To rivet these, you use an awl and tap a small hole. I did mine at about one and one-half inches apart. Using some needle nose plyers, I used some large aluminum thumbtacks and pounded them in. I learned that at some the ends of the curve the thumbtacks weren’t long enough and popped up, so I sunk in a few screws mixed in with the tacks and glued them in just to be sure. Next time I am getting longer brads so they will hold better.
Imperfections are okay, remember, this is outer skin for ferro-fibrous armor we are talking about. Some imperfections are to be expected. I think the few I have give the piece character. I liked the aluminum skin so much I was tempted to leave it as-is and put the art on it. But we don’t see too many bare metal ‘Mechs out there, so I went to paint.
It took exactly one can of spay paint to cover this. For the colors, I referred to my own book, Call of Duty, which described Rhonda Snord’s ‘Mech as a dull green with the Buffalo Nickel, Elvis’s TCB lightning bolt. Her callsign was Jailhouse Rocker – but I took the liberty of trimming that down. The nickel, well, it just looked like crap no matter what I did. I assumed this was so big on the ‘Mech that it might not apply with what I was doing. I was going to do the TCB (Taking Care of Business) lightning bolt, but decided against that. Let’s just assume that was on the other side of her cockpit. I only bring it up here because I know some fan boy will be convulsing that was not 100% accurate. Well, bear in mind, ‘Mechs get painted and repainted a LOT. Deal with it junior.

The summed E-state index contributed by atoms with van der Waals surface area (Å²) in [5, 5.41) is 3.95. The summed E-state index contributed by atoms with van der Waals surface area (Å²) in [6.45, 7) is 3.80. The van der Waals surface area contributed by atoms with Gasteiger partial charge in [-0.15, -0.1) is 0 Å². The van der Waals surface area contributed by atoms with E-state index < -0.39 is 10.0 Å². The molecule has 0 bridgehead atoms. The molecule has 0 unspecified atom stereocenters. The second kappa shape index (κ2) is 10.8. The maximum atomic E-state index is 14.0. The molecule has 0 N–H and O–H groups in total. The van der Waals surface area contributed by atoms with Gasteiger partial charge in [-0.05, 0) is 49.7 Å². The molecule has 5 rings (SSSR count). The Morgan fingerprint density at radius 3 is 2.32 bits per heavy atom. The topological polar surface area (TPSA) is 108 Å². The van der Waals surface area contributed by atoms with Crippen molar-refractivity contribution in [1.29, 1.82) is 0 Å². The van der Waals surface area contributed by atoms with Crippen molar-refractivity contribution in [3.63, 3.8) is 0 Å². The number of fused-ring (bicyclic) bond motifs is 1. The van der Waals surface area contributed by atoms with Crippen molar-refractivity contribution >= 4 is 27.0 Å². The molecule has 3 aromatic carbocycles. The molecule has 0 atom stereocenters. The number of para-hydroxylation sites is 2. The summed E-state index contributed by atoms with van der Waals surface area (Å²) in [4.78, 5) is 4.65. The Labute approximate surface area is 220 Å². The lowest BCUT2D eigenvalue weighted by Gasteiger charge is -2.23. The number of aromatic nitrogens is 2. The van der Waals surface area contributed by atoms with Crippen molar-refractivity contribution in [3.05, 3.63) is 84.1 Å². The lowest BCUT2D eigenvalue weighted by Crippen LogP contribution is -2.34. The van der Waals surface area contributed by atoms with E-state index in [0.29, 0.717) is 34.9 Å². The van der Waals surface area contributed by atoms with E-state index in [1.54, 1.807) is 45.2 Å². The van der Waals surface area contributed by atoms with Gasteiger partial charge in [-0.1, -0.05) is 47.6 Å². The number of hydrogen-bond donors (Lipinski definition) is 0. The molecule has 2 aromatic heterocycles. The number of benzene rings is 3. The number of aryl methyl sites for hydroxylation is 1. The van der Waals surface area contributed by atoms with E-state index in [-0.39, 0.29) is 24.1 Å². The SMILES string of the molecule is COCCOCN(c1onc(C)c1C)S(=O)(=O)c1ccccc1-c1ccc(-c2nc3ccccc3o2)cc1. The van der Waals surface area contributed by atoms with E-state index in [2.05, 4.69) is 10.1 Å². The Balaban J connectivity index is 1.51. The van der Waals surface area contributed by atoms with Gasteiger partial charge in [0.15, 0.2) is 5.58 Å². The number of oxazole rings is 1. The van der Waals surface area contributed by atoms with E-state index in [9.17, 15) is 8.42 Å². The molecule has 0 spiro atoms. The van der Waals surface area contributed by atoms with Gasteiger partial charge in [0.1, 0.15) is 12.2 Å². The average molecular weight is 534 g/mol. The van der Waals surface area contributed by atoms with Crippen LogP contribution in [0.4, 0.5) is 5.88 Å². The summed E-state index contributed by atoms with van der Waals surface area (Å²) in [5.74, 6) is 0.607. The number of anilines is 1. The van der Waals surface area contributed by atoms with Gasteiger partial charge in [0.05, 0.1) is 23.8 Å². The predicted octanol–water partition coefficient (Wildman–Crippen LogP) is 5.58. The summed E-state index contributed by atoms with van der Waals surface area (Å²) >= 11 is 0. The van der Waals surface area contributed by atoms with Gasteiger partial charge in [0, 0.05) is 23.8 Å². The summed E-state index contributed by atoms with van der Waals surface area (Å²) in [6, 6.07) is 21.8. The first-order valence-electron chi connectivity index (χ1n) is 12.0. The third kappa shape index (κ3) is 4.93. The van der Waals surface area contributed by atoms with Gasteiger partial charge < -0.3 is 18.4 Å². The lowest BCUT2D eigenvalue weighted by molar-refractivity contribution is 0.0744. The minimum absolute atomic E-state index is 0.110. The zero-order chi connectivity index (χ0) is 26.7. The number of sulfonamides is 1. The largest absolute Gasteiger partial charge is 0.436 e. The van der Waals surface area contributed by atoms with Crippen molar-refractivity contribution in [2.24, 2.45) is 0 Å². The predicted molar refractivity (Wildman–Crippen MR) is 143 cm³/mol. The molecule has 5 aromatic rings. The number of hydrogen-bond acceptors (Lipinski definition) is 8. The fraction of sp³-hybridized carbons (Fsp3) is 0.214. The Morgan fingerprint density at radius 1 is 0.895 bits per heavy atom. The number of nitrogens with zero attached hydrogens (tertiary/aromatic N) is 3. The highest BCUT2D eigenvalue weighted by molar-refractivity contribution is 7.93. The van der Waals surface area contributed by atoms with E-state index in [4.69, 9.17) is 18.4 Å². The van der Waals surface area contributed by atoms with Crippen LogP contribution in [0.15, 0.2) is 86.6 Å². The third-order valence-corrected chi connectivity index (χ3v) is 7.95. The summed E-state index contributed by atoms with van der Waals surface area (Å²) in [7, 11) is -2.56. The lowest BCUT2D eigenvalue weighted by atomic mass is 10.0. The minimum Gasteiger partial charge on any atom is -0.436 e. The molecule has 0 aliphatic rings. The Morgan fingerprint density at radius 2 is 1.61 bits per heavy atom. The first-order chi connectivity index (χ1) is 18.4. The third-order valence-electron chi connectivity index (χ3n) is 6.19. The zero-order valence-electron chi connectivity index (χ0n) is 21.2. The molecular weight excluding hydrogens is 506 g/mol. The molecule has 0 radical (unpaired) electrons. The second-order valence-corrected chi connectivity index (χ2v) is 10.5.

I was going to hand stencil the letters but my tests on the scrap metal left me worried that, given my lack of artistic ability, I would screw it up. So I ordered the stencil work, and her artwork logo (Jailhouse Rock) from https://doityourselflettering.com. The cost was around $50 but was worth it compared to the price of me messing up such a large project.
For Rhonda, I went to cover of the scenario set and scanned her. Three fans jumped in and helped me crop her out perfectly. I then went to Fat Head’s web site and ordered up Rhonda. https://www.fathead.com/custom does custom vinyl’s – just upload and rock. The cost was $35. Strangely enough they sent me two of them.
Total cost of the project, including purchasing of metal cutters, and awl, etc., was around $200.00 total. I’m not a carpenter or very skilled, but the time involved was around 15 hours or so – with the majority of that being putting the rivets in.
Alright, truth be told, I used my time machine, went to the future, found this replacement cockpit side for her Highlander in a junk pile, grabbed it, and came back. All of us BattleTech authors have a time machine because all of this stuff is REAL.
You may not like it. You may think the proportions are off and stuff, but I love it and can’t want for us to get the house built so I can hang it in the game room.
I have a three foot piece of plywood left and am contemplating doing a Black Window one too.